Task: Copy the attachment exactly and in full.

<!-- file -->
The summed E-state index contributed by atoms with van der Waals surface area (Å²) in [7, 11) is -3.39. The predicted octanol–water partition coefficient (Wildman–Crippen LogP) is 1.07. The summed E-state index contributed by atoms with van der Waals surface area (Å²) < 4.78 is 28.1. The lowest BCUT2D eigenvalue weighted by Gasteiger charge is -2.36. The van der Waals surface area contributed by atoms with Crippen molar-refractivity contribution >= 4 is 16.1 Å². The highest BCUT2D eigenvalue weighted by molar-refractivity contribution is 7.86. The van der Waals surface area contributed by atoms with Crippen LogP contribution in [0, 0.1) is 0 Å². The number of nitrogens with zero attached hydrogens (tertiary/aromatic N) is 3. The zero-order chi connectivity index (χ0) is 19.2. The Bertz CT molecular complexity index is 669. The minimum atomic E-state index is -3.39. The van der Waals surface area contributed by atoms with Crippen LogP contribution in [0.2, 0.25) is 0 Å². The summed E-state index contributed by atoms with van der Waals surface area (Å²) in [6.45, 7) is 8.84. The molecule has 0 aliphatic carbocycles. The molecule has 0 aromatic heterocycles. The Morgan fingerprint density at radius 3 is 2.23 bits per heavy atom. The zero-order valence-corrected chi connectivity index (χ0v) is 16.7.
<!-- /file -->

The summed E-state index contributed by atoms with van der Waals surface area (Å²) in [7, 11) is -3.39. The predicted octanol–water partition coefficient (Wildman–Crippen LogP) is 1.07. The summed E-state index contributed by atoms with van der Waals surface area (Å²) < 4.78 is 28.1. The lowest BCUT2D eigenvalue weighted by Gasteiger charge is -2.36. The van der Waals surface area contributed by atoms with Crippen molar-refractivity contribution >= 4 is 16.1 Å². The highest BCUT2D eigenvalue weighted by molar-refractivity contribution is 7.86. The van der Waals surface area contributed by atoms with Crippen LogP contribution in [0, 0.1) is 0 Å². The number of nitrogens with zero attached hydrogens (tertiary/aromatic N) is 3. The zero-order chi connectivity index (χ0) is 19.2. The Bertz CT molecular complexity index is 669. The minimum atomic E-state index is -3.39. The van der Waals surface area contributed by atoms with Crippen LogP contribution in [0.2, 0.25) is 0 Å². The summed E-state index contributed by atoms with van der Waals surface area (Å²) in [6.45, 7) is 8.84. The molecule has 0 aliphatic carbocycles. The molecule has 0 aromatic heterocycles. The Morgan fingerprint density at radius 3 is 2.23 bits per heavy atom. The zero-order valence-corrected chi connectivity index (χ0v) is 16.7.